Our last beer experience (save for the lunch beers we brought for the train ride home, all DDCs (purchased from Marche des Saveurs) was a late night near our borrowed apartment in Petit Italie. Originally we dropped by BENELUX for the nightly post-Fest gathering. We got there 30 minutes early, hoping to secure a seat and settle in. It was already a mob scene before the beer crew arrived, packed wall to wall (Grand Prix?), so we opted out of that.

We met our pals Eric and Dave at THE bar in Montreal to try the greatest variety of local and regional craft brews, VICES ET VERSA, which often has over 30 different drafts going.

I'd seen the SIMPLE MALT beer FUMéE MASSIVE around, and was happy that I could try it at VetV. It was a strong, thick 8.6% smokey experience, not quite SCHLENKERLA or SPEZIAL smokey, but rauchy/peaty nonetheless. The smoke was also dominant in the flavor, along with a bit of a medicinal phenolic note, but nothing too detracting. The full bodied flavor rounded out as it was sipped down.

B.R. opted for the CHARLEVOIX OATMEAL STOUT. It was hard to get too much of the nose, but the scents of the food being served around us was more the reason than anything else. As you'd hope for in this style of beer, it was very smooth, tasty and not too roasty.

I wanted to try one particular beer, but the board on which I saw it was out of date (there are four beer boards at VetV, and some are bound not to be updated). While I was checking out the up-to-date board the waitress brought me a sample of RUINE PAPILLES ("ruined taste buds") from á LA FûT, which was WAY more bitter for my taste. I didn't even finish the few ounces left.

So, next I got a BRASSEURS ET FRERES beer called MORT DE RIRE (Dying of Laughter). The board didn't list the style, but, despite a mahogany color (I think -- it was pretty dark in the bar), the flavor and subtle malt aroma, lack of a strong hop aroma or hop flavor, reminded me of a Belgian Pale Ale -- something similar to SMUTTYNOSE's STAR ISLAND SINGLE. I wondered what they were going for with the beer. We pondered, "brown ale?" (That's what RateBeer lists as its style, we learned later.) There was a BRITISH BROWN ALE on the menu from á LA FûT, so I got a glass of each to compare. The Brown was definitely more hoppy and more towards the darker malt flavor end of the spectrum. The Mort beer seemed more refined, with subtle malt flavors, and a gentle smoothness that made me think that I could easily drink another glass, in fact a full pint of it -- so I did!

Mondial De La Bière IV


Every night after the Mondial closes at 10pm, there is a set meeting spot for the brewers and their entourages -- on this night it was at Montreal's oldest brewpub, and still one of the best, CHEVAL BLANC. They're also a brewery that sells bottles and kegs in bars, restaurants and at retail.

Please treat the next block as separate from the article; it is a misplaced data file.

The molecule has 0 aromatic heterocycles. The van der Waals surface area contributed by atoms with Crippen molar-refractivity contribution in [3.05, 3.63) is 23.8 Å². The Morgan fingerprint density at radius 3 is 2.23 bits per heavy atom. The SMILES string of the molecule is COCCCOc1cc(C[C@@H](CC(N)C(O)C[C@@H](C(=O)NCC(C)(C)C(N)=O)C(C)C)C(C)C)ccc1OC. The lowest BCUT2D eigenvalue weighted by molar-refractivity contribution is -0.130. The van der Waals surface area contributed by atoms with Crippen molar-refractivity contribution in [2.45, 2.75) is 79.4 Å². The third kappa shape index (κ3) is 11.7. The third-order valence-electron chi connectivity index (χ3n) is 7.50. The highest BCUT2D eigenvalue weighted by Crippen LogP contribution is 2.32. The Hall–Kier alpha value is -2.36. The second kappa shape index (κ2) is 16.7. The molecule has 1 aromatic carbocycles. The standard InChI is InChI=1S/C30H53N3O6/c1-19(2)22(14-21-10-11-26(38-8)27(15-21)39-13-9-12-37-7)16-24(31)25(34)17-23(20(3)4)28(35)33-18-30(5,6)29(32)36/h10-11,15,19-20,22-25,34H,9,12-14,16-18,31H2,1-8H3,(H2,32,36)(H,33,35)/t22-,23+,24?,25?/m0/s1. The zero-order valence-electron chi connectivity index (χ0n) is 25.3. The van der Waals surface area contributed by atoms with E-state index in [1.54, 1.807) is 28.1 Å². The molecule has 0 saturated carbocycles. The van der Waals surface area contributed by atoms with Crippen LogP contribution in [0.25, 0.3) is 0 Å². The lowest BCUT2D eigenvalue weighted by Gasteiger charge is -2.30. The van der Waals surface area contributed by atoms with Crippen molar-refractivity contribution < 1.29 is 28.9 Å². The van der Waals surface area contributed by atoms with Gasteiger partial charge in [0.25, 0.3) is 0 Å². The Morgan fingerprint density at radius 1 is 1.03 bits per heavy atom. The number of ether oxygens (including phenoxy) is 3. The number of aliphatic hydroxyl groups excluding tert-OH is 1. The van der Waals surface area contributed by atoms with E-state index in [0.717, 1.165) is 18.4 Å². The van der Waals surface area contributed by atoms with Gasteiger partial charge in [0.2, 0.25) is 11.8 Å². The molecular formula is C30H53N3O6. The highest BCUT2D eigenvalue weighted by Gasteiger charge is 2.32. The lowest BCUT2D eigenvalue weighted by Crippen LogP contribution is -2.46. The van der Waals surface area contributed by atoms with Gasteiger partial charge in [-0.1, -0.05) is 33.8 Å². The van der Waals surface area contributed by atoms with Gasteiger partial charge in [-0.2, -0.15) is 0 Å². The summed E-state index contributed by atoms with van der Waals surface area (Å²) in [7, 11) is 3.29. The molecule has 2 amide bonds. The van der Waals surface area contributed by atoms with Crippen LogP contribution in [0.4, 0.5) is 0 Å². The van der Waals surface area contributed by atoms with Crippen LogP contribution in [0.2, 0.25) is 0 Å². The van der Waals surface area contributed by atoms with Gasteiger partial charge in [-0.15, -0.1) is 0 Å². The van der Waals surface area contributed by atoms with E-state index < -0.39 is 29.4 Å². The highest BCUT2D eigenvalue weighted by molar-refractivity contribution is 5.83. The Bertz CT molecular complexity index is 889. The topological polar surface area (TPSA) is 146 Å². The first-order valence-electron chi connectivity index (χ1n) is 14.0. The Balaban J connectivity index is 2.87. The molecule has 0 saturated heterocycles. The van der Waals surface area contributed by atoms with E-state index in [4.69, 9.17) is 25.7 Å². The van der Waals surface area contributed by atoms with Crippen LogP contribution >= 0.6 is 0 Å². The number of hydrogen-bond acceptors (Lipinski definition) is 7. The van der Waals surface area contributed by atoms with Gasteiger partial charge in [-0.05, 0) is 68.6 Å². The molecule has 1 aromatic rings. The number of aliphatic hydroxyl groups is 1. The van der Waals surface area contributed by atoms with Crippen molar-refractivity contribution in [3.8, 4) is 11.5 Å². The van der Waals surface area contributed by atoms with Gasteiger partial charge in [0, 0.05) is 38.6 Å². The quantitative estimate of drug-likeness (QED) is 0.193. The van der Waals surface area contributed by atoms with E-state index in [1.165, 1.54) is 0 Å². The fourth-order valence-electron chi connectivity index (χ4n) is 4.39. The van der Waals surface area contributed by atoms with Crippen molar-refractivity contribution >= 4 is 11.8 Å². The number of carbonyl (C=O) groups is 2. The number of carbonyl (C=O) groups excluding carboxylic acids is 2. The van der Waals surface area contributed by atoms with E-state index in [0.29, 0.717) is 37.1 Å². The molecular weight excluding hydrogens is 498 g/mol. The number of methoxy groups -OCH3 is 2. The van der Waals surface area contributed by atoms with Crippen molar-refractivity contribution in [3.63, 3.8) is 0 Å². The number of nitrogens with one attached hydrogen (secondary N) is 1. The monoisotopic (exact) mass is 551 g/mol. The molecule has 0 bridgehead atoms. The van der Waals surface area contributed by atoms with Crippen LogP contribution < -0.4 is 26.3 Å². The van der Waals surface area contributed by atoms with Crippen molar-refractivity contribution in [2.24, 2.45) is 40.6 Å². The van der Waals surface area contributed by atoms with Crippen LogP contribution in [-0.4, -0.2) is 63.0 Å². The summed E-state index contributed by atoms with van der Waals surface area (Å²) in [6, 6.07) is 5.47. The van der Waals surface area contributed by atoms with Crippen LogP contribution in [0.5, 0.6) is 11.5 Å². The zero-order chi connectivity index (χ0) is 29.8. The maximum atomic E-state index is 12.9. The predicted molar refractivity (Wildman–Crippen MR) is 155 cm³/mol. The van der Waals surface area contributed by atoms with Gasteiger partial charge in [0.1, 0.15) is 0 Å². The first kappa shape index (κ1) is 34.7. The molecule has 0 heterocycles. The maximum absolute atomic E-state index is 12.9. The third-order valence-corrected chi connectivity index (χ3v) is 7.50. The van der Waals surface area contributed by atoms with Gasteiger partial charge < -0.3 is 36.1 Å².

The main Chevalier, Sir Jerome, was on hand. He told me that he was inspired to open Cheval Blanc after visiting the Manhattan Brewing Co. in NYC in 1986. We'll have to get more on that out of Jerome in the near future!

Jean-François of DDC, Jerome of Cheval Blanc, Stéphane of DDC.
Eloi, brewer of Cheval Blanc brewpub, on the left.  
Also, the brewpub's head brewer, Eloi, was behind the bar, working the "bottle list", which had been beefed up to satisfy the demanding palates of the attending beer nerds extraordinaire. And satisfy he did, with a crazy array of top shelf brews, including some from De Molen.

Eloi's own creations on tap included a RAIZIN WEIZEN BRETT (5.8%), fermented with wild yeast and aged in chardonnay barrels. It was delicious, with a sour, tangy complex flavor and aroma on top of the expected German wheat beer attributes.

The SAISON SORACHI (5.8%, 30 IBUs) had a substantially malty (grainy) backbone supporting very floral, flavorful hops, with reasonable bitterness balancing it out.

TRIPLE CHEVAL BRETT (9%) used Amarillo, Citra and New Zealand Hallertau to compliment this sweet, malty creation, which had a tea-like, unfermented-wort-like character, and good bitterness to keep it even keeled, along with the Brett flavors to keep it well complex.

A rich red color painted the glass of SAISON FRAMBOISE BRETT (6%), and hinted at the sweet/bitter raspberry flavors and pleasing fruit aroma.
How many beers does BR need? Three. From L-R: Triple Bock Bourbon, Brett Saison, Triple Brett.
There's nothing like finishing strong, and the TRIPLE BOCK BOURBON (9.5%) did just that in ALL departments. Eloi must have wanted this one to really pick up what the bourbon barrels had to offer, because the smokey-peat aromas and flavors were perhaps over represented. The bunch of us that sipped it found that maybe it had too much character! There was a burnt candy sugar and burnt caramel flavor in the super viscous sips, as well as some higher alcohols mixing with the yeastiness. A figgy choco-molasses flavor was present. This beer had everything but subtlety! We had some TRIPLE BRETT left over and found that mixing the BOCK and TRIPLE made for a good blend. Don't tell Eloi!

Mondial De La Bière III

Our second day of the Mondial had a much more organized approach. Since we had our list of beers and brewers and our initial scouting from the day before we were able to target specific beers that we wanted to sample, and brewers to meet, and do so with better knowledge of where everything was located in the immense exposition space.

LA BARBARIE is a Quebec brewery that we were already well familiar with and while we found their beers to be very good, nothing ever really jumped out at us, stylistically. But a new brew that they had at the fest, CUIVRéE AU THé, was worth noting. The base of it had almost a Saison beer character -- by the way, "cuivrée" means copper colored -- but what sets it apart is the use of Earl Grey tea in the brew. It gives the beer a pleasant herby quality, similar to what grains of paradise can impart to a beer. Highly recommended!
We made our way to another familiar Montreal brewery, CHEVAL BLANC, which is probably the first Quebec craft beer that we ever had, way, way, WAY back. The brewpub was founded in 1986 -- the first modern brewpub in ol' Hochalega. While well familiar with their standard brews, they had a new one on tap at the Fest, a CITRA WEIZEN -- a German style wheat beer hopped with Citra. Those particular hops provided an added spicy note to the expected German wheat beer aromas. It was tart and bitter with plenty of banana/yeastiness in the finish and aftertaste. Well done.